Senate Holds Hearing on U.S. Ratification of CEDAW
For the first time in eight years, the Senate conducted a hearing about U.S. ratification of CEDAW. The hearing was held in the Senate Judiciary Committee's Subcommittee on Human Rights and the Law. Over 200 activists attended the hearing and more than 100 organizations submitted statements about the treaty for the record.
Hearing witnesses included Wazhma Frogh of the Afghan Women's Network, actor Geena Davis, Marsha Greenberger of the National Women's Law Center, and Stephen Groves from the Heritage Foundation.
Frogh described why U.S. ratification is so important, "Failure to ratify CEDAW is of huge international significance. In Afghanistan, conservative elements try to use America's failure to ratify CEDAW to attack women's rights defenders. They say that if United States believes in women's rights as a universal right, why haven't they signed on to CEDAW? Today, we don't have an answer. Perhaps tomorrow, with your help, we can answer back."
Davis urged the Senate to continue its leadership on women's human rights, "The time for change is now. We cannot wait to see if real gender equality happens in the natural course of time, when all evidence tells us it doesn't. The lives of too many women and girls are at stake. We must act, and one important action we can take is to ratify CEDAW now."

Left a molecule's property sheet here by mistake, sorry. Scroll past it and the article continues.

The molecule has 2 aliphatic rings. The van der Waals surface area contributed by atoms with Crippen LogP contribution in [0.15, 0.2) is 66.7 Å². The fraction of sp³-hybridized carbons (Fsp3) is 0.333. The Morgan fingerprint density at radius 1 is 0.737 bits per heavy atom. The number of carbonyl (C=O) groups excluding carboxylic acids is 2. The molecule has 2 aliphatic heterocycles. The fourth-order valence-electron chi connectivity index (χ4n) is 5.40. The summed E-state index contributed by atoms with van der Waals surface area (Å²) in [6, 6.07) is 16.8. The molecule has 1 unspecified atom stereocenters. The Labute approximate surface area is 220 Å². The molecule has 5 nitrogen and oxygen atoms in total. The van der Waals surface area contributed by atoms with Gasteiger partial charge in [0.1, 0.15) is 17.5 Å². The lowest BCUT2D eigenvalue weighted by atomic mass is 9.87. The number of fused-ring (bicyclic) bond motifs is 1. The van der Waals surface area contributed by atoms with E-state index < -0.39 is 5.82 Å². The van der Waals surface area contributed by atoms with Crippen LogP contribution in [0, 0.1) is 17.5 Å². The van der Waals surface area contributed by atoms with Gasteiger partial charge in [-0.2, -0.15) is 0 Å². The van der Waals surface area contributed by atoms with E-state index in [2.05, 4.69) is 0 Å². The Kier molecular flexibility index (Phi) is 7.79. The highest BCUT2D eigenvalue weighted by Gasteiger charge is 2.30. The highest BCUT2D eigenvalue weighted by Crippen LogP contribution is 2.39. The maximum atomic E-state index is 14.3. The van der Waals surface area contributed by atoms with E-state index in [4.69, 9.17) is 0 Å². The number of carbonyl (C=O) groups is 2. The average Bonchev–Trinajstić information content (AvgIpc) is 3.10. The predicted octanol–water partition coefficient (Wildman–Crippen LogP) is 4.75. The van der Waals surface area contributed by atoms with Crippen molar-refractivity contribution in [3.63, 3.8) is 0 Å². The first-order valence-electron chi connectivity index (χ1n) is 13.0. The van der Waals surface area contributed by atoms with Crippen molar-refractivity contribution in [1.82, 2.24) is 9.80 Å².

CEDAW, regarded as the most important international mechanism for women's equality, provides a blueprint of human rights for women and girls. For the past 30 years, CEDAW has served as an important tool for women, girls and their governments to strengthen laws to protect the human rights of women. The treaty has been used to change constitutions, pass new legislation, and influence court decisions.
Women's rights are human rights, and CEDAW affirms fundamental principles of human rights and equality for women and girls. The U.S. should strive to be a leader and set an example for the rest of the world in its commitment to women and expanding women's rights.
Around the world, the status and rights of women are linked to a broad array of critical global issues including disease prevention, democratization, poverty reduction, environmental protection and economic development and growth. The treaty is a criticaltool for creating an awareness of and advancing women's basic human rights.
Although the United States was instrumental in creating the treaty, it is one of seven countries that has not yet ratified CEDAW. Failure to ratify undermines U.S. leadership in promoting human rights, democracy and the rule of law. U.S. ratification of CEDAW would send the world the message that we consider ending discrimination against women and girls a critical priority.
Ratification of CEDAW would reinforce the United States' unequivocal commitment to women's progress at home and around the world.
Keep up the momentum for U.S. of ratification of CEDAW!
- To view a recording of the hearing and read witness statements, click here.
- Contact Senator Durbin's office and thank him for conducting the hearing.
- Click here to contact your Senators and ask them to support CEDAW and to urge Senator Kerry to hold a VOTE on CEDAW now!
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